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Digging Deeper into Pompeii’s Past

New research is uncovering the ancient city’s dynamic story from its origins to the eruption that buried it

By BENJAMIN LEONARD and JARRETT A. LOBELL

Monday, June 10, 2019

Pompeii Intro Regio V HouseThe emperor Nero is thought to have visited the southern Italian city of Pompeii in A.D. 64, perhaps spending a few nights in the enormous villa his wife, Poppaea, owned in the nearby town of Oplontis. Nero would have seen a city struggling to recover from a devastating earthquake two years earlier. “Pompeii was a city in crisis and flux,” says archaeologist Stephen Kay of the British School at Rome. The Pompeians labored to fix damaged roads, repaint walls whose frescoes had been ruined, rebuild their homes, revitalize the city’s infrastructure, repair its cemeteries, and construct what they were confident would be a new, earthquake-proof temple to their patron goddess, Venus.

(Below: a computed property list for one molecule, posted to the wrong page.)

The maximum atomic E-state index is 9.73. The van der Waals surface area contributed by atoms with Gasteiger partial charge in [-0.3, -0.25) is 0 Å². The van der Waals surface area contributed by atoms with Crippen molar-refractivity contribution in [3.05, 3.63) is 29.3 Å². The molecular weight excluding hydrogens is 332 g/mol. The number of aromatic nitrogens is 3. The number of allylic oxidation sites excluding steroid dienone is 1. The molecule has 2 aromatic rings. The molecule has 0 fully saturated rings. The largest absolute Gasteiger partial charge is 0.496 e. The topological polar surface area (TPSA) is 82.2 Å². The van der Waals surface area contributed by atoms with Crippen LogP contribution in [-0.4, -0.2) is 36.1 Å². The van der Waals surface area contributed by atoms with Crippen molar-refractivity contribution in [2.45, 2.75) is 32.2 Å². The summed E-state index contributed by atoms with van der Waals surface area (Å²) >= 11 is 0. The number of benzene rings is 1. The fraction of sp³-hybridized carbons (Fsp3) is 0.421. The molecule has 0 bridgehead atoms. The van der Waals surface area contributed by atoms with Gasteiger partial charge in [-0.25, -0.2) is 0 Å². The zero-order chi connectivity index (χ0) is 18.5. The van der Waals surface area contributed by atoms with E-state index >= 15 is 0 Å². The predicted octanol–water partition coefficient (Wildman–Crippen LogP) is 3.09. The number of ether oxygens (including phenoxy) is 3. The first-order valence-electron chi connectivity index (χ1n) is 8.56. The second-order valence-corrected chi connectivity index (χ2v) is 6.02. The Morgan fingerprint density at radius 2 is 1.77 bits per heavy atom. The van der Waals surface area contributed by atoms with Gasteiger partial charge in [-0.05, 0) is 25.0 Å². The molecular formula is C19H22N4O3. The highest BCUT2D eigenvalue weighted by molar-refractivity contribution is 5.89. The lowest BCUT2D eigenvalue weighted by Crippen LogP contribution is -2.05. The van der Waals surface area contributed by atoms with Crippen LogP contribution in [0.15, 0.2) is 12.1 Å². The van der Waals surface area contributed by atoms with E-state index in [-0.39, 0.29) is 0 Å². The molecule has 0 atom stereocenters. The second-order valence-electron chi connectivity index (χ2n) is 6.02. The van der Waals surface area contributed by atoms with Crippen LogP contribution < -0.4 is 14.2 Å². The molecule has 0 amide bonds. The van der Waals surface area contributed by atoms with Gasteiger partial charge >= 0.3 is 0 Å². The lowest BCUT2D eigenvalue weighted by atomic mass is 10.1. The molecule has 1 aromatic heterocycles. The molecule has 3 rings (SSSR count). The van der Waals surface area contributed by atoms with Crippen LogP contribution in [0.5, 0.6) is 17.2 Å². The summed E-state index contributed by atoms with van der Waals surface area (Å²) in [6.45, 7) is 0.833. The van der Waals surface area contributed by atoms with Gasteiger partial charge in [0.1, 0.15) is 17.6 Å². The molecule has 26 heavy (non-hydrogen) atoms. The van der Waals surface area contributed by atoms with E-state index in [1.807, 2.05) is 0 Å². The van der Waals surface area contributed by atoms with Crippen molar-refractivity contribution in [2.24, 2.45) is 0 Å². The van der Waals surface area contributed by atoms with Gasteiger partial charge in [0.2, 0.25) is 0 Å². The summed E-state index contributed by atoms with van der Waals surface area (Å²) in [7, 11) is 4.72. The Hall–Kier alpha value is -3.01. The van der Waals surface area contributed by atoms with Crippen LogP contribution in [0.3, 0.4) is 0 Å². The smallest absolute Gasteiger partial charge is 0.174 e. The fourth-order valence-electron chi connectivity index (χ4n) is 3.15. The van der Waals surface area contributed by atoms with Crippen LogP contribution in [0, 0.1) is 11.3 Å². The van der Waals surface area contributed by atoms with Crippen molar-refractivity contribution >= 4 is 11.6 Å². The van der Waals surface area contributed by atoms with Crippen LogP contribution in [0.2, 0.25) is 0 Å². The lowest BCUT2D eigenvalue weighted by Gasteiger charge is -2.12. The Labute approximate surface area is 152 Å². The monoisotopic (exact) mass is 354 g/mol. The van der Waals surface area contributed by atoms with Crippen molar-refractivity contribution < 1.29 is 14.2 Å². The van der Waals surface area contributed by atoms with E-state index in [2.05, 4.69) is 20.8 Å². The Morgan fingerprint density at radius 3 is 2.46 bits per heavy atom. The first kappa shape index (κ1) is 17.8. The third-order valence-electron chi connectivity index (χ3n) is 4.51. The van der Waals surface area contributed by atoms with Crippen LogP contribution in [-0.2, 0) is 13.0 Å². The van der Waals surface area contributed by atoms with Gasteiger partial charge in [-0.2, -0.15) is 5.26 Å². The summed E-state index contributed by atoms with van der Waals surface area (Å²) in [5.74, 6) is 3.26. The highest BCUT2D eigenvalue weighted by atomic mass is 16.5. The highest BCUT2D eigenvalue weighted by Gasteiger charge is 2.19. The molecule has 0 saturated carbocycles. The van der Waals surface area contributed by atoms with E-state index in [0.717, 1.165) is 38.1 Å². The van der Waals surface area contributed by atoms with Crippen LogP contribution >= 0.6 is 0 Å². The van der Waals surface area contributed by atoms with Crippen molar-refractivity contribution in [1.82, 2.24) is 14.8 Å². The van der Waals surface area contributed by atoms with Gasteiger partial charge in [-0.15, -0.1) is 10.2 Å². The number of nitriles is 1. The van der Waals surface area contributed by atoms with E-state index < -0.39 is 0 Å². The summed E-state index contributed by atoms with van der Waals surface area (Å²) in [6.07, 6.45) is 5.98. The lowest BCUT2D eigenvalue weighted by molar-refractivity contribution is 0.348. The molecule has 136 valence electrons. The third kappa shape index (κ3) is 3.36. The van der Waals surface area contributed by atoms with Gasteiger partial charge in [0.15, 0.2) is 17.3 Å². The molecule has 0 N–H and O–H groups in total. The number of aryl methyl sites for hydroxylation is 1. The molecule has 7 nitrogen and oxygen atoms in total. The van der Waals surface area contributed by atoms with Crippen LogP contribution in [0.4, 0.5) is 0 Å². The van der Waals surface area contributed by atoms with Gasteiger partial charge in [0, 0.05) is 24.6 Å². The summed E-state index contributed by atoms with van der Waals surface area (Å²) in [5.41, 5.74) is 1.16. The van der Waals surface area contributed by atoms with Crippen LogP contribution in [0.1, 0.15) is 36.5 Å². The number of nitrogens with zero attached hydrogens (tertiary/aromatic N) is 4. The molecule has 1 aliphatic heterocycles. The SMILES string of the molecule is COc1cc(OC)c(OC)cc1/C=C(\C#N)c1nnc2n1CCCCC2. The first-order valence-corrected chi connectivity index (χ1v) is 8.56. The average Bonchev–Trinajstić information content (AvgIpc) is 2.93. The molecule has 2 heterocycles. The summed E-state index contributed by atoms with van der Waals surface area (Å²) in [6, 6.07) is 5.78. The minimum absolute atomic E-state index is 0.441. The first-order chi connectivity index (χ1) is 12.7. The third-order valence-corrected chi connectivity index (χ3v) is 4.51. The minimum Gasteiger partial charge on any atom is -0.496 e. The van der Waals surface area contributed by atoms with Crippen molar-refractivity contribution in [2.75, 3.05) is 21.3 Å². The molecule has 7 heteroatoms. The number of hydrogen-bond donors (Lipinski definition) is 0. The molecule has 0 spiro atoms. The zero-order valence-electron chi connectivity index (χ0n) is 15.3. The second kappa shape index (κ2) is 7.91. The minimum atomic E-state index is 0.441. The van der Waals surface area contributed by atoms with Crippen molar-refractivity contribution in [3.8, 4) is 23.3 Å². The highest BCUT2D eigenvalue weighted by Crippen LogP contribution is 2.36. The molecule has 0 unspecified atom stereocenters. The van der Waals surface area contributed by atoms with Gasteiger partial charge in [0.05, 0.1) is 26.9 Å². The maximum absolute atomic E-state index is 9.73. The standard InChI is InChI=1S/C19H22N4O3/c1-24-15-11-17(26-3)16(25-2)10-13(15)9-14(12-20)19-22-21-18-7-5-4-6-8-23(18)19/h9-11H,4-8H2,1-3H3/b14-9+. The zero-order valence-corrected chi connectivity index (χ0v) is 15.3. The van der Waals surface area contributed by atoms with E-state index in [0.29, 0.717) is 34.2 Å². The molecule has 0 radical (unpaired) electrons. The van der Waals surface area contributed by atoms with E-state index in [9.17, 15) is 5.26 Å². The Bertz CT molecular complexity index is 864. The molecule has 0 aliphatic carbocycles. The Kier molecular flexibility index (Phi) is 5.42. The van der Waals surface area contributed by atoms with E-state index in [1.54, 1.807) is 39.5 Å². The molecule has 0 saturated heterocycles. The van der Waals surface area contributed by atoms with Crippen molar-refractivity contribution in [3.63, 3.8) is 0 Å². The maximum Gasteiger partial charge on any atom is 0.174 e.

Pompeii Intro MapThe Pompeians may not have known it, but the A.D. 62 earthquake had been a warning that the volcano looming over their city was waking up after 700 years of dormancy. In A.D. 79, Mount Vesuvius erupted in one of the largest and deadliest volcanic events in history. A dense, high-speed rush of solidified lava called lapilli, volcanic ash, and super-heated gases rushed down Vesuvius’ slopes and buried Pompeii and much of the rest of the region southeast of the mountain in as much as 20 feet of volcanic debris.

 

There is a tendency to think that Pompeii had always been just as it was in A.D. 79. However, by the first century A.D., it had already undergone as much as 1,000 years of change. “It’s difficult to say who the original Pompeians were,” says archaeologist Marcello Mogetta of the University of Missouri. “But if you dig below the A.D. 79 levels—which is a real challenge because you can’t destroy mosaic floors and knock down frescoed walls—you start to see that Pompeii is a site with a very long history.”

 

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